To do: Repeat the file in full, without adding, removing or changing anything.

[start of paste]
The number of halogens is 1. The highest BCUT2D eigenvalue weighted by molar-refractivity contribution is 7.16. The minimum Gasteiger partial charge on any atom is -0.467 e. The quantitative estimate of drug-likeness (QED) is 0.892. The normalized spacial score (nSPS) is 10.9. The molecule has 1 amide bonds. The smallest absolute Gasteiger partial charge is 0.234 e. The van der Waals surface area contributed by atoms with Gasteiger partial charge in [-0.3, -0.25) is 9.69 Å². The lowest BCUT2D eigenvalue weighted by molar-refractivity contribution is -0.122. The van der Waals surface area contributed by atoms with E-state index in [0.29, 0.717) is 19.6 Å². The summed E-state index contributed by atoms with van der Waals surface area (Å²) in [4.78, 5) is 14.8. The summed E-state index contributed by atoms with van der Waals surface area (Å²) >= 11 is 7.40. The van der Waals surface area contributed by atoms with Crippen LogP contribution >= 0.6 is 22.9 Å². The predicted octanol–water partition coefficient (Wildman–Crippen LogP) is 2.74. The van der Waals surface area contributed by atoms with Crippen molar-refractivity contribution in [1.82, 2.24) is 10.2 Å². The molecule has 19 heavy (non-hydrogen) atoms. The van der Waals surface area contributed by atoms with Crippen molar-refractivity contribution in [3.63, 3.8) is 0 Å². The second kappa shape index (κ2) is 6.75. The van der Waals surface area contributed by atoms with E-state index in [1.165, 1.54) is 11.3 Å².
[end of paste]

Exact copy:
The number of halogens is 1. The highest BCUT2D eigenvalue weighted by molar-refractivity contribution is 7.16. The minimum Gasteiger partial charge on any atom is -0.467 e. The quantitative estimate of drug-likeness (QED) is 0.892. The normalized spacial score (nSPS) is 10.9. The molecule has 1 amide bonds. The smallest absolute Gasteiger partial charge is 0.234 e. The van der Waals surface area contributed by atoms with Gasteiger partial charge in [-0.3, -0.25) is 9.69 Å². The lowest BCUT2D eigenvalue weighted by molar-refractivity contribution is -0.122. The van der Waals surface area contributed by atoms with E-state index in [0.29, 0.717) is 19.6 Å². The summed E-state index contributed by atoms with van der Waals surface area (Å²) in [4.78, 5) is 14.8. The summed E-state index contributed by atoms with van der Waals surface area (Å²) >= 11 is 7.40. The van der Waals surface area contributed by atoms with Crippen LogP contribution >= 0.6 is 22.9 Å². The predicted octanol–water partition coefficient (Wildman–Crippen LogP) is 2.74. The van der Waals surface area contributed by atoms with Crippen molar-refractivity contribution in [1.82, 2.24) is 10.2 Å². The molecule has 19 heavy (non-hydrogen) atoms. The van der Waals surface area contributed by atoms with Crippen molar-refractivity contribution in [3.63, 3.8) is 0 Å². The second kappa shape index (κ2) is 6.75. The van der Waals surface area contributed by atoms with E-state index in [1.165, 1.54) is 11.3 Å².